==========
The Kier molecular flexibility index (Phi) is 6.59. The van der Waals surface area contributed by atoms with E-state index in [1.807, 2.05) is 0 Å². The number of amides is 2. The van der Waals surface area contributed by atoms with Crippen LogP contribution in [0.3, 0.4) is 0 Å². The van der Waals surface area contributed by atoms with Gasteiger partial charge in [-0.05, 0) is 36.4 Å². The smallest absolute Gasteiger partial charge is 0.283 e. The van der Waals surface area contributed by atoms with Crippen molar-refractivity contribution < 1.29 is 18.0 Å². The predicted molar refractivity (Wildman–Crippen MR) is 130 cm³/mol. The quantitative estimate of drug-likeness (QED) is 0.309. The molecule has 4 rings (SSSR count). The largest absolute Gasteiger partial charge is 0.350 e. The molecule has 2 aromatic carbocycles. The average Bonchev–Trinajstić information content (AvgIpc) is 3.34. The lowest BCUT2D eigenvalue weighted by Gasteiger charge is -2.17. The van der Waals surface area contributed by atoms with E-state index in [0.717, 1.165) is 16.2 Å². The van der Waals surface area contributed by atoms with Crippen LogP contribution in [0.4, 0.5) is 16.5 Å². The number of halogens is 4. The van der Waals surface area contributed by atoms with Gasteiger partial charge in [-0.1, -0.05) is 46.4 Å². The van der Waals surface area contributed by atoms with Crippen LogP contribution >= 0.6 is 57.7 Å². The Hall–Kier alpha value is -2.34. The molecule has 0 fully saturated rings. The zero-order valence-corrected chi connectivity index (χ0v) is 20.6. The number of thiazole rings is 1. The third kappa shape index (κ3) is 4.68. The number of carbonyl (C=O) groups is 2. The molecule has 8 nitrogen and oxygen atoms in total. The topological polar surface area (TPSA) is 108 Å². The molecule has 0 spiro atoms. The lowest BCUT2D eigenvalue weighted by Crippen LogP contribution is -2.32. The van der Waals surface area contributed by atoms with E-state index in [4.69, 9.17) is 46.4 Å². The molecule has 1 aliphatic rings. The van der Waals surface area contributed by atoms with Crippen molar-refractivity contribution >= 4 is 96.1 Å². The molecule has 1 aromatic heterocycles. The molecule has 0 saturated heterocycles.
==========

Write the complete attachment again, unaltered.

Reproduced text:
The Kier molecular flexibility index (Phi) is 6.59. The van der Waals surface area contributed by atoms with E-state index in [1.807, 2.05) is 0 Å². The number of amides is 2. The van der Waals surface area contributed by atoms with Crippen LogP contribution in [0.3, 0.4) is 0 Å². The van der Waals surface area contributed by atoms with Gasteiger partial charge in [-0.05, 0) is 36.4 Å². The smallest absolute Gasteiger partial charge is 0.283 e. The van der Waals surface area contributed by atoms with Crippen molar-refractivity contribution < 1.29 is 18.0 Å². The predicted molar refractivity (Wildman–Crippen MR) is 130 cm³/mol. The quantitative estimate of drug-likeness (QED) is 0.309. The molecule has 4 rings (SSSR count). The largest absolute Gasteiger partial charge is 0.350 e. The molecule has 2 aromatic carbocycles. The average Bonchev–Trinajstić information content (AvgIpc) is 3.34. The lowest BCUT2D eigenvalue weighted by Gasteiger charge is -2.17. The van der Waals surface area contributed by atoms with E-state index in [0.717, 1.165) is 16.2 Å². The van der Waals surface area contributed by atoms with Crippen LogP contribution in [0.4, 0.5) is 16.5 Å². The number of halogens is 4. The van der Waals surface area contributed by atoms with Gasteiger partial charge in [-0.1, -0.05) is 46.4 Å². The van der Waals surface area contributed by atoms with Crippen LogP contribution >= 0.6 is 57.7 Å². The Hall–Kier alpha value is -2.34. The molecule has 0 fully saturated rings. The zero-order valence-corrected chi connectivity index (χ0v) is 20.6. The number of thiazole rings is 1. The third kappa shape index (κ3) is 4.68. The number of carbonyl (C=O) groups is 2. The molecule has 8 nitrogen and oxygen atoms in total. The topological polar surface area (TPSA) is 108 Å². The molecule has 0 spiro atoms. The lowest BCUT2D eigenvalue weighted by Crippen LogP contribution is -2.32. The van der Waals surface area contributed by atoms with E-state index in [4.69, 9.17) is 46.4 Å². The molecule has 1 aliphatic rings. The van der Waals surface area contributed by atoms with Crippen molar-refractivity contribution >= 4 is 96.1 Å². The molecule has 1 aromatic heterocycles. The molecule has 0 saturated heterocycles.